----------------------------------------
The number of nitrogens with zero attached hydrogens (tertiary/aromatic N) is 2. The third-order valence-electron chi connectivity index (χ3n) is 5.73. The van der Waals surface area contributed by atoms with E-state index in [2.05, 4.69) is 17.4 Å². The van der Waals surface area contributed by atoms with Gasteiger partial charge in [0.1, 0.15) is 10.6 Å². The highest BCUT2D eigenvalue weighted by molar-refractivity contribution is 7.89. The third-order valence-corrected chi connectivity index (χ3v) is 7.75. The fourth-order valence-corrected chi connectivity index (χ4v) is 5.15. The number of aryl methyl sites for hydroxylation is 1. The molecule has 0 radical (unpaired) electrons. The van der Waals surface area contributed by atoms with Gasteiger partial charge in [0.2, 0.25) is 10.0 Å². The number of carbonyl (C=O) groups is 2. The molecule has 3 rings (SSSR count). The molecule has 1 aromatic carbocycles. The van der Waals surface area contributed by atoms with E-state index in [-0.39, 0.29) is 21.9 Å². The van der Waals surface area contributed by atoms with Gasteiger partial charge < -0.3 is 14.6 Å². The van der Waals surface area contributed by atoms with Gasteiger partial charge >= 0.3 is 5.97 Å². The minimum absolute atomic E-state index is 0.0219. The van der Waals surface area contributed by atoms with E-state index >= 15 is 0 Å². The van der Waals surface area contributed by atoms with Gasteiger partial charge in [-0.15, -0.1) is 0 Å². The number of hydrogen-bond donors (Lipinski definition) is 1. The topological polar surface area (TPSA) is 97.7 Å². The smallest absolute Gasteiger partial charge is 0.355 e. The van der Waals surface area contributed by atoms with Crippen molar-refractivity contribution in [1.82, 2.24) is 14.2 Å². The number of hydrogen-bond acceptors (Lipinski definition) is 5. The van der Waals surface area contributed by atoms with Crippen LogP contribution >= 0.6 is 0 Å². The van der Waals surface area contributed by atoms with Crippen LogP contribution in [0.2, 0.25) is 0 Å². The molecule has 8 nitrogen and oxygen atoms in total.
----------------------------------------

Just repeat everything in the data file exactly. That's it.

The number of nitrogens with zero attached hydrogens (tertiary/aromatic N) is 2. The third-order valence-electron chi connectivity index (χ3n) is 5.73. The van der Waals surface area contributed by atoms with E-state index in [2.05, 4.69) is 17.4 Å². The van der Waals surface area contributed by atoms with Gasteiger partial charge in [0.1, 0.15) is 10.6 Å². The highest BCUT2D eigenvalue weighted by molar-refractivity contribution is 7.89. The third-order valence-corrected chi connectivity index (χ3v) is 7.75. The fourth-order valence-corrected chi connectivity index (χ4v) is 5.15. The number of aryl methyl sites for hydroxylation is 1. The molecule has 0 radical (unpaired) electrons. The van der Waals surface area contributed by atoms with Gasteiger partial charge in [0.2, 0.25) is 10.0 Å². The number of carbonyl (C=O) groups is 2. The molecule has 3 rings (SSSR count). The molecule has 1 aromatic carbocycles. The van der Waals surface area contributed by atoms with E-state index in [-0.39, 0.29) is 21.9 Å². The van der Waals surface area contributed by atoms with Gasteiger partial charge < -0.3 is 14.6 Å². The van der Waals surface area contributed by atoms with Gasteiger partial charge >= 0.3 is 5.97 Å². The minimum absolute atomic E-state index is 0.0219. The van der Waals surface area contributed by atoms with E-state index >= 15 is 0 Å². The van der Waals surface area contributed by atoms with Gasteiger partial charge in [-0.15, -0.1) is 0 Å². The number of hydrogen-bond donors (Lipinski definition) is 1. The topological polar surface area (TPSA) is 97.7 Å². The smallest absolute Gasteiger partial charge is 0.355 e. The van der Waals surface area contributed by atoms with Crippen molar-refractivity contribution in [1.82, 2.24) is 14.2 Å². The number of hydrogen-bond acceptors (Lipinski definition) is 5. The van der Waals surface area contributed by atoms with Crippen LogP contribution >= 0.6 is 0 Å². The van der Waals surface area contributed by atoms with Crippen LogP contribution in [0.2, 0.25) is 0 Å². The molecule has 8 nitrogen and oxygen atoms in total.